Sometimes you are at the mercy of an estate sale service. They have a business to run and they don't have to care if the right piece gets a good home. They work on commission, or they have contracted for a flat fee, either way you can't always cajole them into giving you the price you want. If you are lucky enough to find a treasure on the 2nd or 3rd day of the sale you'll have desperation on your side...they are happy to unload even the smallest item because even though it's small it still represents one more in the sold column. While I still prefer to treat each sale like a "dig" and uncover something cool, I have now gotten used to looking at the high-priced treasures at the table by the cashier, sometimes it's a jewelery case and sometimes it's just a pile. I used to ignore it thinking all the fun in discovering it is gone at that point. Then, I started to find some success. On the left is my case in point.
While hunting a couple of weeks ago I came across a sign for a New Milford estate sale and decided to check it out. The house was a ranch with many rooms and a large workshop in the basement. Though my partner and I searched and searched we found little to be interested in. This was also a well organized sale with a meticulous price on everything that wasn't nailed down. That much organization is my kryptonite, sucking all my superpowers away. Suddenly I can't see in the dark crevasses of the basement or garage, the tactile sense for feeling the back edge of a closet shelf is gone, and my super-haggling mind meld is deadened. I had seen the valuables by the check-out as we entered and now as we made our retreat I took a second look.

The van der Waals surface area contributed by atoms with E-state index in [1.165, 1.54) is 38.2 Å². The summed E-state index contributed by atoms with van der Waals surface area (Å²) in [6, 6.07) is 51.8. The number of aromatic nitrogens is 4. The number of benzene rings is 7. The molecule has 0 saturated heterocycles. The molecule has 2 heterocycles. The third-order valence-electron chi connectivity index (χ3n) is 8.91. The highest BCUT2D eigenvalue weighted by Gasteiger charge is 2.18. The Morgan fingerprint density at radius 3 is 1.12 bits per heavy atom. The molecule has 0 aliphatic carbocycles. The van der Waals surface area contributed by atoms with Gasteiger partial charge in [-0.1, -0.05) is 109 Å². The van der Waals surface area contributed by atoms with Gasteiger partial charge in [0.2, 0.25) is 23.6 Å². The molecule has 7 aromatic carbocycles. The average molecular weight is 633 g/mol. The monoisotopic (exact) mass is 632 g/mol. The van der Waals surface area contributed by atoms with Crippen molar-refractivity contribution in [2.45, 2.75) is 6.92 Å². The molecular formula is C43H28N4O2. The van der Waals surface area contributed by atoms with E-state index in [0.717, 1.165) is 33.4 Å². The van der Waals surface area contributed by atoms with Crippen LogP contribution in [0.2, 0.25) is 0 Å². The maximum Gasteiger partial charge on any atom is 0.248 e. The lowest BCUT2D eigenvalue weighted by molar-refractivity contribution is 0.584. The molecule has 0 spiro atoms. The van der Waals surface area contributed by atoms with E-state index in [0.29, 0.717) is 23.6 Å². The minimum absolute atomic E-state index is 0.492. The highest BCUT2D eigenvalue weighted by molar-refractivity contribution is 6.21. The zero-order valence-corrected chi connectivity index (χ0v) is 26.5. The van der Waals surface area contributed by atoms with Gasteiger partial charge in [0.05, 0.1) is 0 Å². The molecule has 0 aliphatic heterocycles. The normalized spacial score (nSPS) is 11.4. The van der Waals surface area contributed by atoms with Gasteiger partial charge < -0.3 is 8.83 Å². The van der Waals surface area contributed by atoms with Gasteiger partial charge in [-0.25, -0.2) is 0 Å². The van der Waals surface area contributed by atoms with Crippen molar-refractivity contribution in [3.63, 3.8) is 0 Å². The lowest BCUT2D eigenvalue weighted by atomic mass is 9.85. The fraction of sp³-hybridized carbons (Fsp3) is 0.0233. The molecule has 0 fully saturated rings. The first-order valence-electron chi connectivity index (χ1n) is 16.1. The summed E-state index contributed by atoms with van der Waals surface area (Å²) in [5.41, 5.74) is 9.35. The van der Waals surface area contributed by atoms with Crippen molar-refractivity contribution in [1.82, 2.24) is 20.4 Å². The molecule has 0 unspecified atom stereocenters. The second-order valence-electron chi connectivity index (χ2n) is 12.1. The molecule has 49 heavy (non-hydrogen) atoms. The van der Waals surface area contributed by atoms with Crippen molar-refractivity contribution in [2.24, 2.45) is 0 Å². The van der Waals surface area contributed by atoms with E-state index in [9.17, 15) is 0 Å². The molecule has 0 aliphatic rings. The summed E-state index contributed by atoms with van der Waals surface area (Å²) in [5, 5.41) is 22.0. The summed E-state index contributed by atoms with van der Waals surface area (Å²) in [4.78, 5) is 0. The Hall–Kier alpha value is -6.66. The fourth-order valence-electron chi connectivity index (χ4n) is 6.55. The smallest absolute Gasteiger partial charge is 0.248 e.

(click on any image for a larger view) I don't read a lot of romance stories but I did recognize the Rocky river. Living near one of the largest man-made lakes in the East, one gets to know a little of its history. I will keep it short, much like this 14 page booklet did. Candlewood lake was born out of the Rocky River basin. The valleys that may have been carved by much of the rocky river are what made the Lake possible for a power project in the 1930's. Read the book, it tells the whole story. Click the "Read More" link below.